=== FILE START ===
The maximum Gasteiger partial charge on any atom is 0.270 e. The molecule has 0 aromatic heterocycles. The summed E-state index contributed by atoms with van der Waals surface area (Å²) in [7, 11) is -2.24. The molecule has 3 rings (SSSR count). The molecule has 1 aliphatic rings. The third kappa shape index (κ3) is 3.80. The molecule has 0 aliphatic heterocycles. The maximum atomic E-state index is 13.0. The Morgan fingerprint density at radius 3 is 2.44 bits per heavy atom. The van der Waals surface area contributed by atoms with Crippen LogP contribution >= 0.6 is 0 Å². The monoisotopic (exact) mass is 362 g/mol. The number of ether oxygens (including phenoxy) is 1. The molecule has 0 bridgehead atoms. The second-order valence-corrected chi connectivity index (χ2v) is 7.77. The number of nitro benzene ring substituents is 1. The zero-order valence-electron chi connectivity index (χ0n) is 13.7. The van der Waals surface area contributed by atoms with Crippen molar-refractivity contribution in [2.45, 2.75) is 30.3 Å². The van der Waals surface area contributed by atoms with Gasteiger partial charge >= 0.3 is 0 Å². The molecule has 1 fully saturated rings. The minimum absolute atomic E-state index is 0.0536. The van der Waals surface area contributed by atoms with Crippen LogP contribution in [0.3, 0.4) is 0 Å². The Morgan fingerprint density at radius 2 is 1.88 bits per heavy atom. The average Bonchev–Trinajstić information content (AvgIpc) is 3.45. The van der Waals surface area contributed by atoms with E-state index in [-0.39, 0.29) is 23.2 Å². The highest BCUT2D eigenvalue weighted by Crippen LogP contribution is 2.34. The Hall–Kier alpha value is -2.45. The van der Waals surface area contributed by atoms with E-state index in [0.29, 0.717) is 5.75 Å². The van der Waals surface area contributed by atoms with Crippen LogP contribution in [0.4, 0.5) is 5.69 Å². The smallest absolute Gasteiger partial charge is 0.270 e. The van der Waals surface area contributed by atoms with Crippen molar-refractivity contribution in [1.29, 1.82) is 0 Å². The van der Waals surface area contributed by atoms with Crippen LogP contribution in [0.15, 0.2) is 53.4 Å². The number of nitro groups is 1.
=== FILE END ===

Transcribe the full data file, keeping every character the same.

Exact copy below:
The maximum Gasteiger partial charge on any atom is 0.270 e. The molecule has 0 aromatic heterocycles. The summed E-state index contributed by atoms with van der Waals surface area (Å²) in [7, 11) is -2.24. The molecule has 3 rings (SSSR count). The molecule has 1 aliphatic rings. The third kappa shape index (κ3) is 3.80. The molecule has 0 aliphatic heterocycles. The maximum atomic E-state index is 13.0. The Morgan fingerprint density at radius 3 is 2.44 bits per heavy atom. The van der Waals surface area contributed by atoms with Crippen LogP contribution >= 0.6 is 0 Å². The monoisotopic (exact) mass is 362 g/mol. The number of ether oxygens (including phenoxy) is 1. The molecule has 0 bridgehead atoms. The second-order valence-corrected chi connectivity index (χ2v) is 7.77. The number of nitro benzene ring substituents is 1. The zero-order valence-electron chi connectivity index (χ0n) is 13.7. The van der Waals surface area contributed by atoms with Crippen molar-refractivity contribution in [2.45, 2.75) is 30.3 Å². The van der Waals surface area contributed by atoms with Gasteiger partial charge >= 0.3 is 0 Å². The molecule has 1 fully saturated rings. The minimum absolute atomic E-state index is 0.0536. The van der Waals surface area contributed by atoms with Crippen LogP contribution in [0.3, 0.4) is 0 Å². The Morgan fingerprint density at radius 2 is 1.88 bits per heavy atom. The average Bonchev–Trinajstić information content (AvgIpc) is 3.45. The van der Waals surface area contributed by atoms with E-state index in [-0.39, 0.29) is 23.2 Å². The highest BCUT2D eigenvalue weighted by Crippen LogP contribution is 2.34. The Hall–Kier alpha value is -2.45. The van der Waals surface area contributed by atoms with E-state index in [0.29, 0.717) is 5.75 Å². The van der Waals surface area contributed by atoms with Crippen LogP contribution in [0.4, 0.5) is 5.69 Å². The smallest absolute Gasteiger partial charge is 0.270 e. The van der Waals surface area contributed by atoms with Crippen molar-refractivity contribution in [1.29, 1.82) is 0 Å². The van der Waals surface area contributed by atoms with Crippen LogP contribution in [0.15, 0.2) is 53.4 Å². The number of nitro groups is 1.